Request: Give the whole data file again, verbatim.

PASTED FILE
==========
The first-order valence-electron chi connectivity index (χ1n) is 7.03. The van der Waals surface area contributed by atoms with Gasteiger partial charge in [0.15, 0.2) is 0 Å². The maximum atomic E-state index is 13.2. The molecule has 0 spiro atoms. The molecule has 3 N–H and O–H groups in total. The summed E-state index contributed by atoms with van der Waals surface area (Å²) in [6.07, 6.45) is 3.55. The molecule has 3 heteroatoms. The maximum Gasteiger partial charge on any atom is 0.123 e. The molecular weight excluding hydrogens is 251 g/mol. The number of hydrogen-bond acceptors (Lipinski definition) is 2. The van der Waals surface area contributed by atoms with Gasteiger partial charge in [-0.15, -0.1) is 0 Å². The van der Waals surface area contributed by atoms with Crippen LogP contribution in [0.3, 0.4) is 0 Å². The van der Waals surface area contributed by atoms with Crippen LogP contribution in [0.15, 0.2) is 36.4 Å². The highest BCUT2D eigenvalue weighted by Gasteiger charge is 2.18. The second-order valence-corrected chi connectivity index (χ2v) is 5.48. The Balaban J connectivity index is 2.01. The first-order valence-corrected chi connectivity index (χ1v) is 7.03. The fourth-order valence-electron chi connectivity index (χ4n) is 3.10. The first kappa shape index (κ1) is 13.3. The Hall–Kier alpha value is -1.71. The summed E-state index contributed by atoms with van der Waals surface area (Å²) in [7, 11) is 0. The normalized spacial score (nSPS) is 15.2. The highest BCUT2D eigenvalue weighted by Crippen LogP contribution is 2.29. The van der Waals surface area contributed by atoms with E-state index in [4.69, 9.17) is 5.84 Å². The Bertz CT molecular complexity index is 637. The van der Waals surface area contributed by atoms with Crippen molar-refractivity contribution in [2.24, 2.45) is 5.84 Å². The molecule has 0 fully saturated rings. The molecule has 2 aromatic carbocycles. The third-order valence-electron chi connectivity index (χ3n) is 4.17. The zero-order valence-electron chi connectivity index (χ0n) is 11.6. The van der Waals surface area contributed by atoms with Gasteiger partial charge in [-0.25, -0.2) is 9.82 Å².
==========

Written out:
The first-order valence-electron chi connectivity index (χ1n) is 7.03. The van der Waals surface area contributed by atoms with Gasteiger partial charge in [0.15, 0.2) is 0 Å². The maximum atomic E-state index is 13.2. The molecule has 0 spiro atoms. The molecule has 3 N–H and O–H groups in total. The summed E-state index contributed by atoms with van der Waals surface area (Å²) in [6.07, 6.45) is 3.55. The molecule has 3 heteroatoms. The maximum Gasteiger partial charge on any atom is 0.123 e. The molecular weight excluding hydrogens is 251 g/mol. The number of hydrogen-bond acceptors (Lipinski definition) is 2. The van der Waals surface area contributed by atoms with Gasteiger partial charge in [-0.15, -0.1) is 0 Å². The van der Waals surface area contributed by atoms with Crippen LogP contribution in [0.3, 0.4) is 0 Å². The van der Waals surface area contributed by atoms with Crippen LogP contribution in [0.15, 0.2) is 36.4 Å². The highest BCUT2D eigenvalue weighted by Gasteiger charge is 2.18. The second-order valence-corrected chi connectivity index (χ2v) is 5.48. The Balaban J connectivity index is 2.01. The first-order valence-corrected chi connectivity index (χ1v) is 7.03. The fourth-order valence-electron chi connectivity index (χ4n) is 3.10. The first kappa shape index (κ1) is 13.3. The Hall–Kier alpha value is -1.71. The summed E-state index contributed by atoms with van der Waals surface area (Å²) in [7, 11) is 0. The normalized spacial score (nSPS) is 15.2. The highest BCUT2D eigenvalue weighted by Crippen LogP contribution is 2.29. The van der Waals surface area contributed by atoms with E-state index in [4.69, 9.17) is 5.84 Å². The Bertz CT molecular complexity index is 637. The van der Waals surface area contributed by atoms with Crippen molar-refractivity contribution in [2.24, 2.45) is 5.84 Å². The molecule has 0 fully saturated rings. The molecule has 2 aromatic carbocycles. The third-order valence-electron chi connectivity index (χ3n) is 4.17. The zero-order valence-electron chi connectivity index (χ0n) is 11.6. The van der Waals surface area contributed by atoms with Gasteiger partial charge in [-0.25, -0.2) is 9.82 Å².